Home Depot's $72.5 Million Settlement for California Wage Class Action:

The settlement covers more than 272,000 people employed by Home Depot in California since March 8, 2012

Home Depot's $72.5 Million Settlement for California Wage Class Action:
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Home Depot, the largest home improvement retailer in the U.S., has recently agreed to pay a whopping $72.5 million to settle a longstanding wage class-action lawsuit in California.

The settlement proposal was filed in a San Francisco federal court and will need to be approved by a judge reported Reuters.

The lawsuit alleged the company underpaid its workers, a claim that the company has consistently denied. Nevertheless, Home Depot chose to settle to avoid litigation's cost, uncertainty, and burden.

Initiated in March 2016, the lawsuit involved a former employee alleging several wage and hour violations. At the core of the allegations were claims that Home Depot did not properly compensate employees for every hour worked and that it did not provide appropriate meal and rest breaks.

The complaint detailed practices such as rounding down employees' hours to the nearest quarter of an hour and requiring them to put in unpaid time off the clock, which were alleged to be in violation of the California Labor Code.

Specifically, the lawsuit maintained that it was Home Depot's policy to "shave" employees' clock-in and clock-out times at the beginning and end of their shifts and meal periods to the nearest quarter of an hour. This practice, the plaintiff argued, resulted in employees not being paid for every hour they worked.

Signage at the Iowa State University v University of Iowa Football College Gameday.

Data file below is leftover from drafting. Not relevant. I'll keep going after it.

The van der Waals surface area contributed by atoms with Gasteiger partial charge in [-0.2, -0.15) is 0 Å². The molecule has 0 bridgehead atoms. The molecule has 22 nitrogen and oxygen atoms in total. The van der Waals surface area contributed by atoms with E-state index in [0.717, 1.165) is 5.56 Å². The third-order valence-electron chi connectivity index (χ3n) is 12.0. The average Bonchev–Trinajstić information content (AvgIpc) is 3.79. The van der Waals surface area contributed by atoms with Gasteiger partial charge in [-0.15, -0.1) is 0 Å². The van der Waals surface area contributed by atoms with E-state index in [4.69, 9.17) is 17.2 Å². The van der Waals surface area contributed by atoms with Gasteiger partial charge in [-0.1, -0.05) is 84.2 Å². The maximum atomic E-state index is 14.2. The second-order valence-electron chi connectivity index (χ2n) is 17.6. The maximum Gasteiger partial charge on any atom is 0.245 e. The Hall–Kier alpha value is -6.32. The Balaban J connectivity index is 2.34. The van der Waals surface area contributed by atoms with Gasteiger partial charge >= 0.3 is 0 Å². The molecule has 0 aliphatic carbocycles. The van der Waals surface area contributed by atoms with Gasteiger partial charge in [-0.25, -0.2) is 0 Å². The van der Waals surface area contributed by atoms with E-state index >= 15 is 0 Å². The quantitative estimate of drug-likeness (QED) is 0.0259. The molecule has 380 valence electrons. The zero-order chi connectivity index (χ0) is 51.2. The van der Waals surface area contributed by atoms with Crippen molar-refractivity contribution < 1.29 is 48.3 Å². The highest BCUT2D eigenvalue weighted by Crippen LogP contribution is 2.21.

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Furthermore, the lawsuit contended that workers who were on closing shifts were required to clock out, wait at the front of the store until all other employees had clocked out, and then leave after the store's alarm system was armed.

This time, spent under the control of Home Depot but off the clock, was also not compensated, thus leading to unpaid minimum wages and unpaid overtime for weeks when employees worked over 40 hours.

After taking out legal fees and costs, half of the settlement goes to hourly employees who worked closing shifts and were required to wait for off-the-clock after stores were locked.

Another 41% goes to employees who were not paid for the time needed to collect and put on aprons, and 9% goes to employees who lost pay because Home Depot rounded their clock-in and clock-out times to the nearest quarter hour.

The settlement covers more than 272,000 people employed by Home Depot in California since March 8, 2012, and is "fair, reasonable and adequate," the plaintiffs' lawyers said.

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